Soledad O’Brien’s production company is teaming up with Google as she prepares for her first speaking tour, the former CNN host told the Huffington Post Wednesday. Google will expand O’Brien’s Starfish Media Group using Google+’s Hangouts, Google Apps for Business and by creating a YouTube channel to allow the company to reach a broader audience. The search giant will also sponsor the “Soledad O’Brien Presents Black in America” speaking tour beginning Feb. 17, where she will travel to college campuses and art centers in five cities to engage a larger audience in conversations about social change.
New York Times Magazine Editor Search Nears End (Capital New York)
The hunt for the next editor of The New York Times Magazine is entering the home stretch, Capital has learned. Sources familiar with the process said the search has been narrowed down to a handful of internal and external candidates and that a decision is expected in a matter of weeks. These candidates have been in “serious discussions” recently, sources said, including one-on-one dinners and lunches with Times managing editor Dean Baquet, who is overseeing the search along with Deborah Needleman, the editor of sister title T.
Journalists Share Pictures of an Empty Atlanta (Poynter / MediaWire)
On Jan. 29, Zoë Schlanger wrote about the storm that hit Atlanta for Newsweek and how the city looked like something from The Walking Dead. Images from that piece were full of abandoned cars. And on Jan. 30, Ian Bogost wrote a story for The Atlantic about how shows like The Walking Dead prepare people for catastrophic events. But maybe it was what happened in late January that really helped prepare people in Atlanta for the ice that’s settled in and the ice that’s on its way now.
John Oliver’s New HBO Show Gets A Title, Premiere Date (Mediaite)
HBO just made it official. Last Week Tonight With John Oliver will premiere Sunday, April 27 at 11 p.m. ET. John Oliver, who served for seven years as a correspondent for The Daily Show before he filled in for Jon Stewart as host last summer, will host the weekly, half-hour show on HBO. Tim Carvell, who recently served as head-writer for The Daily Show, will join Oliver as showrunner for the new series. He will be joined by executive producers James Taylor and Jon Thoday as well as producer Liz Stanton.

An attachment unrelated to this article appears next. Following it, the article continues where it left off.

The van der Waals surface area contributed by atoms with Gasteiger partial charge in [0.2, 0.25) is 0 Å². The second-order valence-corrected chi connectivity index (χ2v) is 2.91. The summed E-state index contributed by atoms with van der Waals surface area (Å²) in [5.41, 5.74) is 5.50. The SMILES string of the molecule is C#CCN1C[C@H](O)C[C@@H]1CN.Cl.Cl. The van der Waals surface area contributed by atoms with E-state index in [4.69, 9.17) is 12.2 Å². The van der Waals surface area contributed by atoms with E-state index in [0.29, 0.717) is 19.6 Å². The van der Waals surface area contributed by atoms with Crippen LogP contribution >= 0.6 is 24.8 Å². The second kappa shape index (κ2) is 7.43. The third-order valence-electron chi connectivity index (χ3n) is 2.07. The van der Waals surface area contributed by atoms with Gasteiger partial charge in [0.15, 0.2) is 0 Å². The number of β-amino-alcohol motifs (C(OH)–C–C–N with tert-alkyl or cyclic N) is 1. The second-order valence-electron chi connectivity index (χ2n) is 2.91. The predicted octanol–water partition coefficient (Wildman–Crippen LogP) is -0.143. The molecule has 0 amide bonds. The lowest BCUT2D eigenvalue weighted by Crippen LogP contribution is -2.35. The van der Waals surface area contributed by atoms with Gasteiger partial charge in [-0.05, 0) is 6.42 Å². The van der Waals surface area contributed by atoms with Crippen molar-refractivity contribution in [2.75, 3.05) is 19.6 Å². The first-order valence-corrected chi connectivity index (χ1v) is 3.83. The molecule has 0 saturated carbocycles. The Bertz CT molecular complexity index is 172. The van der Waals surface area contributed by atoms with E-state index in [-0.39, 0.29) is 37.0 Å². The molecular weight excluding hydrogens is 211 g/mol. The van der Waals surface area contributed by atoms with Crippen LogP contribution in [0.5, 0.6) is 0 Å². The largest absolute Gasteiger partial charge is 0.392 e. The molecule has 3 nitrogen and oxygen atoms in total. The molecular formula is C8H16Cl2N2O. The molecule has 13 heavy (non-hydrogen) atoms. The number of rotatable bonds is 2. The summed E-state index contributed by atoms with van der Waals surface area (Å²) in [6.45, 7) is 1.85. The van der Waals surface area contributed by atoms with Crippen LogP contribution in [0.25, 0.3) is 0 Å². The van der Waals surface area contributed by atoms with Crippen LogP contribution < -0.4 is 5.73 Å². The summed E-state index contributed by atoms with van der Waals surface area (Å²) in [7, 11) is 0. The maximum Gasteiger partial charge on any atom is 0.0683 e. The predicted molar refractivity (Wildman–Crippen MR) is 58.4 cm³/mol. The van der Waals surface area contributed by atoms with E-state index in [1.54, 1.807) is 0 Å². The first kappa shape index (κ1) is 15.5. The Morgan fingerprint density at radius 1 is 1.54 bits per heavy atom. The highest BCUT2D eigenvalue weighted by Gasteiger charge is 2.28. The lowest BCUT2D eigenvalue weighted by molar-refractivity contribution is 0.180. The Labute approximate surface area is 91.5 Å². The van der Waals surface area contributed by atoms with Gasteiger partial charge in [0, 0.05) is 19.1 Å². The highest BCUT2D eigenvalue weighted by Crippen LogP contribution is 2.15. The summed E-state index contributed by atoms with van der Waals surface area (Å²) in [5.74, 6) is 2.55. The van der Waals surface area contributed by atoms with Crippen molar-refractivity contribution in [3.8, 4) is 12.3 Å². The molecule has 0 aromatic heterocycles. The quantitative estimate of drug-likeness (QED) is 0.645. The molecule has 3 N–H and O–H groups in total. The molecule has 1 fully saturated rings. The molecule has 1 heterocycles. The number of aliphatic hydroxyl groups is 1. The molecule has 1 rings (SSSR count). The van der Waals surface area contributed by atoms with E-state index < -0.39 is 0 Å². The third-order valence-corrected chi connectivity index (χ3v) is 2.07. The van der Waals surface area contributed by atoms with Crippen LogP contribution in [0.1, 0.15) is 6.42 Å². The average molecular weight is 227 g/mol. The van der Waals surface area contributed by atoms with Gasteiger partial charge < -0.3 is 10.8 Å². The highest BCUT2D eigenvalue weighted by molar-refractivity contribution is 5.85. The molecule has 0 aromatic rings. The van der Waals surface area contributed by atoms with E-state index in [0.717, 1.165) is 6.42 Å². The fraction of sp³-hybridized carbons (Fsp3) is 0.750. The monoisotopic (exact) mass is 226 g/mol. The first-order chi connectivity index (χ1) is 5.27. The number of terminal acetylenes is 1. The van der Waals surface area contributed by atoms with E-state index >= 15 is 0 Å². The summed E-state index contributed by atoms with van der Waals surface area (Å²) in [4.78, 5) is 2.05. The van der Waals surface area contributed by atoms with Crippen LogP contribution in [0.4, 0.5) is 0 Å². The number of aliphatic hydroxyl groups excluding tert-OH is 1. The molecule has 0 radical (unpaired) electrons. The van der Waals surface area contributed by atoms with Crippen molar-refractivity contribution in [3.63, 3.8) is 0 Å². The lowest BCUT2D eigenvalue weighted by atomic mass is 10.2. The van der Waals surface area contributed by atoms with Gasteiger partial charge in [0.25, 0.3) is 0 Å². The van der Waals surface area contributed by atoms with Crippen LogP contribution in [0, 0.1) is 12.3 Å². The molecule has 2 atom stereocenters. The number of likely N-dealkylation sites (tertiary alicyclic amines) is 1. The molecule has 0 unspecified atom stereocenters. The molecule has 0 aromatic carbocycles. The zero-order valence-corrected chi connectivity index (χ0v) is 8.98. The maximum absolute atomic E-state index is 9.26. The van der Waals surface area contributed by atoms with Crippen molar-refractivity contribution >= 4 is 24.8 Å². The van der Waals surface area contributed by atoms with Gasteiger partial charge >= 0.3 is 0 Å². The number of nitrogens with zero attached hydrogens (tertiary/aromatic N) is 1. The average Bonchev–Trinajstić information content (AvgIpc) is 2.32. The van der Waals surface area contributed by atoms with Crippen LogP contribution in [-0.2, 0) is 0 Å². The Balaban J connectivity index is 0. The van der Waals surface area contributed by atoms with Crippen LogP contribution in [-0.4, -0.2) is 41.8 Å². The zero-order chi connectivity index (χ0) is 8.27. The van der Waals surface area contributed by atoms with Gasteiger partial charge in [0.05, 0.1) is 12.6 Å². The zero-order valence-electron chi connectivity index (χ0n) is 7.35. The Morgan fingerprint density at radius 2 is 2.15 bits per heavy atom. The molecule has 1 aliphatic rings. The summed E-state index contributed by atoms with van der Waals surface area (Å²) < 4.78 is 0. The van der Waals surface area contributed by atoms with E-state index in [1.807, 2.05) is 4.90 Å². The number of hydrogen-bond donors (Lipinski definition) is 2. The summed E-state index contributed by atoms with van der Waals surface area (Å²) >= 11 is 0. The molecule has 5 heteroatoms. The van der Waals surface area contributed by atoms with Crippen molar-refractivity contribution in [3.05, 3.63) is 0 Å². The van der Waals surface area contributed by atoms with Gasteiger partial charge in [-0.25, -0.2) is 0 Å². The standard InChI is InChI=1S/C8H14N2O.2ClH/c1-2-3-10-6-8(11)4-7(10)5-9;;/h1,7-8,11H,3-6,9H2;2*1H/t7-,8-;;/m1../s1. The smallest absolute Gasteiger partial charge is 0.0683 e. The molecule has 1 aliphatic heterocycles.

Scarborough Won’t Rule Out 2016 (Politico / Dylan Byers on Media)
MSNBC’s Joe Scarborough said Wednesday that he hasn’t closed the door on a 2016 presidential bid. Asked by radio host Hugh Hewitt if he had ruled out running for president, Scarborough said he “won’t rule anything out” and later added, “we’ll see what happens.” Though Scarborough has floated the idea before, his name wasn’t on anyone’s shortlist until Bill Kristol, the founder of The Weekly Standard, dropped his name in a recent survey for Politico Magazine.
Daily Mail Rips Off Yahoo! News Story, Then Updates With ‘Credit’ (Poynter / MediaWire)
The (U.K.) Daily Mail lifted several paragraphs from a Yahoo! News account of a speech by Supreme Court Justice Clarence Thomas. It later updated the story with a credit to Yahoo!. The Yahoo! story, written by Chris Moody, was published at approximately 3:30 p.m. Tuesday, while the unbylined Daily Mail piece was published at 6:01 p.m. on Tuesday and updated at 12:23 p.m. Wednesday. While several sections paraphrased Moody’s story, several were outright rips.
NBC Hopes Jimmy Fallon Brings Younger Viewers to Tonight (NYT)
In 2004, as Jimmy Fallon was leaving Saturday Night Live after a six-year run creating sketch characters and sharing the “Weekend Update” desk with Tina Fey, Lorne Michaels floated an idea. Michaels, Fallon’s patron at SNL and the show’s executive producer, had a hunch that this comedian’s future did not lie in Hollywood and movies, which he wanted to pursue, but on a traditional late-night talk show. “I always thought that was the best use of his talents,” Michaels said. “There are very few people who can do that job. I always say there are a hundred U.S. senators and eight people with their own show.” That instinct has paid off for both men.